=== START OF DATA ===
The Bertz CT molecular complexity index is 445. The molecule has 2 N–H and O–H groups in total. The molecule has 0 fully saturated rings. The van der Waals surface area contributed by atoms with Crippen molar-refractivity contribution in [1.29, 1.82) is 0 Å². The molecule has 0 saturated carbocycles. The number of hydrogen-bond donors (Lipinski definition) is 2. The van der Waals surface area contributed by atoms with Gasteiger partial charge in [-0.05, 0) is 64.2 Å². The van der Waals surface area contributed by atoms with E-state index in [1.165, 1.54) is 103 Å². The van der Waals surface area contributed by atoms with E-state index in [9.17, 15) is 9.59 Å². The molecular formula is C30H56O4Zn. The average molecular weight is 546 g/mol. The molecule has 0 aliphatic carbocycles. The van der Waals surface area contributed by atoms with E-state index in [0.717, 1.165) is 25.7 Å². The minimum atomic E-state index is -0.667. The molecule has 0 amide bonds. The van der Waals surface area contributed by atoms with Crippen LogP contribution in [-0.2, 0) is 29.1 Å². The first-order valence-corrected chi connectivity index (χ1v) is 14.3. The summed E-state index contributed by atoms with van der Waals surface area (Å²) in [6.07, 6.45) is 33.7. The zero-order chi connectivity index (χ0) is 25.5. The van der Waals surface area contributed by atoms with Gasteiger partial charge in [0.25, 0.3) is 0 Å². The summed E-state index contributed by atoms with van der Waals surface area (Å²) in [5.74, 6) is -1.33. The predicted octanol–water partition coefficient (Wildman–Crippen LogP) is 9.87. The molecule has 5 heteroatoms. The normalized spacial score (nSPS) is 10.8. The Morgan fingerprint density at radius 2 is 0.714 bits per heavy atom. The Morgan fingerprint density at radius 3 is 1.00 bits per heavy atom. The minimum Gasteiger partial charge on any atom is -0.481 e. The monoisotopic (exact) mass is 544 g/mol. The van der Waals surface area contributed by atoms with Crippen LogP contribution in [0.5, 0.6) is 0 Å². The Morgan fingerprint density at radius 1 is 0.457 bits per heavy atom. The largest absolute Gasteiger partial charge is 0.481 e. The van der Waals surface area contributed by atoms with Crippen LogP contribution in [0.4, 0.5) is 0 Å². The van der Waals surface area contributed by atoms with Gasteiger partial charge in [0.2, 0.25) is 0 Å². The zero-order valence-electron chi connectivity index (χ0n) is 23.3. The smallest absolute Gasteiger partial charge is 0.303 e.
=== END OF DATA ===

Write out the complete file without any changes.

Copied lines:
The Bertz CT molecular complexity index is 445. The molecule has 2 N–H and O–H groups in total. The molecule has 0 fully saturated rings. The van der Waals surface area contributed by atoms with Crippen molar-refractivity contribution in [1.29, 1.82) is 0 Å². The molecule has 0 saturated carbocycles. The number of hydrogen-bond donors (Lipinski definition) is 2. The van der Waals surface area contributed by atoms with Gasteiger partial charge in [-0.05, 0) is 64.2 Å². The van der Waals surface area contributed by atoms with E-state index in [1.165, 1.54) is 103 Å². The van der Waals surface area contributed by atoms with E-state index in [9.17, 15) is 9.59 Å². The molecular formula is C30H56O4Zn. The average molecular weight is 546 g/mol. The molecule has 0 aliphatic carbocycles. The van der Waals surface area contributed by atoms with E-state index in [0.717, 1.165) is 25.7 Å². The minimum atomic E-state index is -0.667. The molecule has 0 amide bonds. The van der Waals surface area contributed by atoms with Crippen LogP contribution in [-0.2, 0) is 29.1 Å². The first-order valence-corrected chi connectivity index (χ1v) is 14.3. The summed E-state index contributed by atoms with van der Waals surface area (Å²) in [6.07, 6.45) is 33.7. The zero-order chi connectivity index (χ0) is 25.5. The van der Waals surface area contributed by atoms with Gasteiger partial charge in [0.25, 0.3) is 0 Å². The summed E-state index contributed by atoms with van der Waals surface area (Å²) in [5.74, 6) is -1.33. The predicted octanol–water partition coefficient (Wildman–Crippen LogP) is 9.87. The molecule has 5 heteroatoms. The normalized spacial score (nSPS) is 10.8. The Morgan fingerprint density at radius 2 is 0.714 bits per heavy atom. The Morgan fingerprint density at radius 3 is 1.00 bits per heavy atom. The minimum Gasteiger partial charge on any atom is -0.481 e. The monoisotopic (exact) mass is 544 g/mol. The van der Waals surface area contributed by atoms with Crippen LogP contribution in [0.5, 0.6) is 0 Å². The Morgan fingerprint density at radius 1 is 0.457 bits per heavy atom. The largest absolute Gasteiger partial charge is 0.481 e. The van der Waals surface area contributed by atoms with Crippen LogP contribution in [0.4, 0.5) is 0 Å². The van der Waals surface area contributed by atoms with Gasteiger partial charge in [0.2, 0.25) is 0 Å². The zero-order valence-electron chi connectivity index (χ0n) is 23.3. The smallest absolute Gasteiger partial charge is 0.303 e.